The next few years of Dr. Elf’s journey, between undergraduate and graduate school, introduced her to several life-long mentors. After graduating from Bowdoin, she worked as a technician in the laboratory of Daniel Tenen at Harvard. She was drawn to the diverse backgrounds of the scientists in his laboratory, and she learned a great deal from Dr. Tenen, including the importance of having “strong scientific opinions and principles” to guide her. In addition to Dr. Tenen, the post-docs in his laboratory at that time – Gang Huang in particular – became important influences in Dr. Elf’s life. When Dr. Elf’s father was diagnosed with small cell lung cancer in her last year in the Tenen lab, Dr. Huang suggested that she seek a technician position in Steve Nimer’s laboratory at Memorial Sloan Kettering Cancer Center in New York City, where he was moving to complete his postdoctoral training. This new location allowed her to live at home, and though the commute was challenging, she was (and will forever be) grateful to have been able to see her father every day of that last year of his life. It was during this very challenging stage of her life – both emotionally and physically with a five-hour daily commute – that she learned the important lesson from Dr. Nimer that her career of choice is a marathon rather than a sprint. She resolved to not overwork herself and to trust that she would reach her goals in due time. Her father lost his battle with cancer shortly before Dr. Elf began graduate school, and his memory will forever be her motivation in her career fight against what she calls the “devastating monster that is cancer.”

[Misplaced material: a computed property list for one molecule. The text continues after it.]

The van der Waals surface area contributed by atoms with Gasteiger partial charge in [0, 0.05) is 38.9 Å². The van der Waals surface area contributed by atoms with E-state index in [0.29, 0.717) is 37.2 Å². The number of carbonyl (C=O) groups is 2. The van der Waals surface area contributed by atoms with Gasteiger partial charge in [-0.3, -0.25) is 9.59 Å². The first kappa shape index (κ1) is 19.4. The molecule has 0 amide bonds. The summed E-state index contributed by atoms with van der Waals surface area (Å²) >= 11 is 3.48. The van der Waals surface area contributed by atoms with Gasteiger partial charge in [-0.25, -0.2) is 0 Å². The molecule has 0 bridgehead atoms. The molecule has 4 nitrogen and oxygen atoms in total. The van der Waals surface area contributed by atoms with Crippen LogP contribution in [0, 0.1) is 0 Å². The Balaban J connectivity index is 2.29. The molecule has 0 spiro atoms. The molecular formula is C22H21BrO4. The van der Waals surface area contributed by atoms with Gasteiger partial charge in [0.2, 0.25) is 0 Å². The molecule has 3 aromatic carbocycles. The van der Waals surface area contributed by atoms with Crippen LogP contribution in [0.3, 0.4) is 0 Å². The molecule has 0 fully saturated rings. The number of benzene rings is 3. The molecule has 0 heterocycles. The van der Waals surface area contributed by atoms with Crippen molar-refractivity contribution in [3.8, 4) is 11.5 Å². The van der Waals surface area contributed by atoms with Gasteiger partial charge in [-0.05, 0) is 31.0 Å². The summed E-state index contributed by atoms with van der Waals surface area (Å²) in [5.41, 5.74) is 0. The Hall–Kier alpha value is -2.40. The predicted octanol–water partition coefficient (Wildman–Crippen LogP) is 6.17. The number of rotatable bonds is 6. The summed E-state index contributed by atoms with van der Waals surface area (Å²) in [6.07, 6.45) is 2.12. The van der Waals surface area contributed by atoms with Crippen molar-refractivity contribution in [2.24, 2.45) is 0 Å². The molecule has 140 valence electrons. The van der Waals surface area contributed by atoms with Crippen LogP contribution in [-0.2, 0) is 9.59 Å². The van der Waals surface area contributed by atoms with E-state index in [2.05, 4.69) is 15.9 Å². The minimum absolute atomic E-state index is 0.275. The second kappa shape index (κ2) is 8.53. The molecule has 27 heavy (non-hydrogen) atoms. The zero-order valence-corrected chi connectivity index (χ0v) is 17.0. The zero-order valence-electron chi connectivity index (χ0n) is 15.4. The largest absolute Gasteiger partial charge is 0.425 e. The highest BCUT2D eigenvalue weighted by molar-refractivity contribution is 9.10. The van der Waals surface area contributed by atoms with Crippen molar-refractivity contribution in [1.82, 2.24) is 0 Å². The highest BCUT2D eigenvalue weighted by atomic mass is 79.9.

In researching graduate programs, Dr. Elf took an extremely methodical approach, seeking schools with laboratories in her particular area of interest. Specifically, she was interested in signaling in myeloid leukemias – at the time a logical complement to her prior laboratory experience in transcriptional regulation in myeloid leukemias. She selected the Molecular & Systems Pharmacology program at Emory University Winship Cancer Institute, where she joined Jing Chen’s laboratory, which well suited her interest. After studying tyrosine kinase signaling in leukemia for her first three years in graduate school, Dr. Elf transitioned the focus of her PhD to the study of cancer cell metabolism in leukemia. This was a fairly new area of study, giving her the opportunity to seek novel targets with the potential to aid in the discovery and development of new therapies that give patients a break from chemotherapy. In addition, her time in this laboratory allowed her to develop a friendship and mentorship with Dr. Chen who trained her to become a “stringent, meticulous, self-critical experimentalist” and taught her how to form narratives from data collected in the laboratory and who, incidentally, became an LLS Scholar within this same period.